Secondly, it’s important is to know that you can have an impact outside of your organisation too. I have realised through my journey on LinkedIn that there are many people out there doing great work in these areas and that you can get involved at a more grassroots level.

You’re associated with The Pink Elephants Support Network as a Peer Support Champion. Can you walk us through your role and impact the organization is trying to make? Did the support for the organization stem from a personal experience?

In between my two children, I had two miscarriages. They had a devastating impact on my mental health. After my first, I kept working as a form of distraction, even though I was suffering internally.  When I had my second, some months after my loss someone asked me if I was okay; it made me pause. I realized in that pause that I wasn’t okay and needed to talk about why I wasn’t okay. What I realised through that conversation and my experiences is that there is a cone of silence surrounding early pregnancy loss. I didn’t realise how many people I knew had gone through something similar until I started talking about my losses. Then people would say, “I had one too, and it was horrible and really hard”.

That’s why I started talking about my losses more publicly – to bring a voice to the topic – and during that time, someone connected me to the Pink Elephants Support Network. When I saw the work the organisation does in helping to support women who have suffered early pregnancy loss, I knew I wanted to get involved.

You have completed a Company Director’s Course from the Australian Institute of Company Directors. Do you believe that “one should never stop learning or upscaling” even if they’re at the peak of their careers?

I think that continuing to invest in your own learning and development is critical at any stage of your career. And that can involve a variety of things beyond formal training courses, such as listening to other people’s talks or seminars, reading books or articles and of course, learning on the job.

What would you advise people who’re finding it difficult to voice their concerns about their workplace? Is there anything they need to be cautious about or prepare beforehand?

I think there are a couple of things that you need to ask yourself: who is the person I am going to voice my concerns to, is that person someone I trust and do I think they are going to do something to affect change.

I definitely think speaking up is important though.  In a LinkedIn post the other day, I said that what you walk past is what you’re willing to put up with

The other thing I think you need to ask is whether the organisation is right for you if you are questioning toxic behaviour in that workplace.

In the early stages of my legal career, I definitely experienced some workplace issues, including a certain level of toxic behaviour. It’s hard to speak up and have a voice in those environments when you’re so new to the profession. When we’re in the junior stages of any career we often have blinkers on with respect to the range of options available to us – they do however exist.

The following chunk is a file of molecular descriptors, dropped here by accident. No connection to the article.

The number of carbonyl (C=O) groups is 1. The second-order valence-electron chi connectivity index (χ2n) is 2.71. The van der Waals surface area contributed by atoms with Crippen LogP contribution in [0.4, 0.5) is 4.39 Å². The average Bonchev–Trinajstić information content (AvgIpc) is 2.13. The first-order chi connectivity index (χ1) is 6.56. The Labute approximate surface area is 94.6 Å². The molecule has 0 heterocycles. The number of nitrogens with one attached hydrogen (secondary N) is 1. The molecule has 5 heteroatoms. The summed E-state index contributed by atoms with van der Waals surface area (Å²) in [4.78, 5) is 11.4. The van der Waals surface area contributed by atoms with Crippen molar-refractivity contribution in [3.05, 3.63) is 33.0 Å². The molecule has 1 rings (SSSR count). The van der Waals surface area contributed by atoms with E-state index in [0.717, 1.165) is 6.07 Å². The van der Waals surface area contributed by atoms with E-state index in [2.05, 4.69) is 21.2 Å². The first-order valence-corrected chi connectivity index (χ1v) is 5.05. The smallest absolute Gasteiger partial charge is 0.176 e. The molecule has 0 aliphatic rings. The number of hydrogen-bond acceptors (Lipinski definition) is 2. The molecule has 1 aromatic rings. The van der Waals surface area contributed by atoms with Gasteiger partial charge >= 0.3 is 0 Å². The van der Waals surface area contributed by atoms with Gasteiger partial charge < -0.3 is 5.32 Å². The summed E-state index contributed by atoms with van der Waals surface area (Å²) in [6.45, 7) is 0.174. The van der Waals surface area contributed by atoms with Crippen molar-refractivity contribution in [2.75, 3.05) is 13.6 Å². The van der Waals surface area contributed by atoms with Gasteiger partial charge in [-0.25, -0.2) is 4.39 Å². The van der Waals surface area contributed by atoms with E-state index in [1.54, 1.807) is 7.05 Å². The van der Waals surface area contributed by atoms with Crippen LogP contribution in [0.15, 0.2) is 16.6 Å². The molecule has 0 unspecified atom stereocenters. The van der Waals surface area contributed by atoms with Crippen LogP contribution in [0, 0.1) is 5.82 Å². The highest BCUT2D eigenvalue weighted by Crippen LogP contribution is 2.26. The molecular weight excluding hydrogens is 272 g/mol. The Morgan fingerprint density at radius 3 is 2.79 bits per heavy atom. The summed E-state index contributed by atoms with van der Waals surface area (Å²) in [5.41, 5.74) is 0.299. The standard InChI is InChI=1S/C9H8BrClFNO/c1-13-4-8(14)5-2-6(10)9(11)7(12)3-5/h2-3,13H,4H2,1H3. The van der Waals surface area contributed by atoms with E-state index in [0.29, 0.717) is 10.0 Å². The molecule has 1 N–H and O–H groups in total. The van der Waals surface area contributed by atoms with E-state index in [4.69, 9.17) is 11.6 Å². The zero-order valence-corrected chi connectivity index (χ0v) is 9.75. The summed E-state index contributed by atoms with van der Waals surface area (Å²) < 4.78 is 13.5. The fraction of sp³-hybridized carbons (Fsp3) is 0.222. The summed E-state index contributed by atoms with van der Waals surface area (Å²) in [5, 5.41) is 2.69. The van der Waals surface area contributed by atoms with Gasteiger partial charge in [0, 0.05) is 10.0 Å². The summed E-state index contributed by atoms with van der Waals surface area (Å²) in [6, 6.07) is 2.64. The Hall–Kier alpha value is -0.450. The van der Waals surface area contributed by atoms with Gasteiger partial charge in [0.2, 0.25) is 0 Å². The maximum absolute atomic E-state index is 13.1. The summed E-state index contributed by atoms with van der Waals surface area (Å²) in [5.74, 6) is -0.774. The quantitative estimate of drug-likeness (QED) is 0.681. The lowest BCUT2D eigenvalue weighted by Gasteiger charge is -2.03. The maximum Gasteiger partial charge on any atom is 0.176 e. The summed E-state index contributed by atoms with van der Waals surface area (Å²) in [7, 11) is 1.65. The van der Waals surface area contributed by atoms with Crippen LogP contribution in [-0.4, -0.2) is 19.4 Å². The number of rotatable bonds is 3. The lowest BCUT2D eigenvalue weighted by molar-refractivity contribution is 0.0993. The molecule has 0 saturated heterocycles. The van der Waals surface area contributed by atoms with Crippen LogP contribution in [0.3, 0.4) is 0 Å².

You are an inspiration to many leaders who encourage vulnerability and open conversations on mental health. Do you think that Emotional Intelligence has helped you be a better leader?

Yes, a hundred per cent. I believe Emotional Intelligence is incredibly important nowadays. It enables you to listen to people, stand back, put yourself in their shoes, and be empathetic. Emotional Intelligence is definitely one of the most important skills leaders should have.

Have you faced silent sexism or racism for being a woman of colour? How have you dealt with it or moved past it?

Everyone has different experiences. My personal experience has not been one of having faced overt discrimination as a woman of colour. That’s not to say that these issues don’t exist. These issues are very real, and I hear about them all the time. I view it as my privilege that I have not faced these issues myself, and therefore, I need to have a voice on these matters to be able to give back and help others who have faced these issues. Pregnancy and maternity leave is for example still a challenging area for many organisations. It is a critical time in a woman’s career and negative perceptions and biases can play a role in the way women are viewed in organisations and how they continue to progress in their careers.

Being the wonderful storyteller that you are, have you ever considered taking up storytelling as a full-time career?

I have fallen into storytelling very recently as a result of my journey on LinkedIn. What I have realised through telling stories is that it needs to be a part of our day-to-day life. Whatever profession you are in, storytelling can play an important role.

For me personally, storytelling is something that I really enjoy as I love the human side of work. I believe that we are first human beings and what we do comes after that. It is important to let other people see who you are and that, for me, is where storytelling becomes relevant.

My fundamental message is to be yourself, be authentic, do not force yourself to be someone you are not, look deep within, try and understand who you are and bring that with you to work, wherever you are!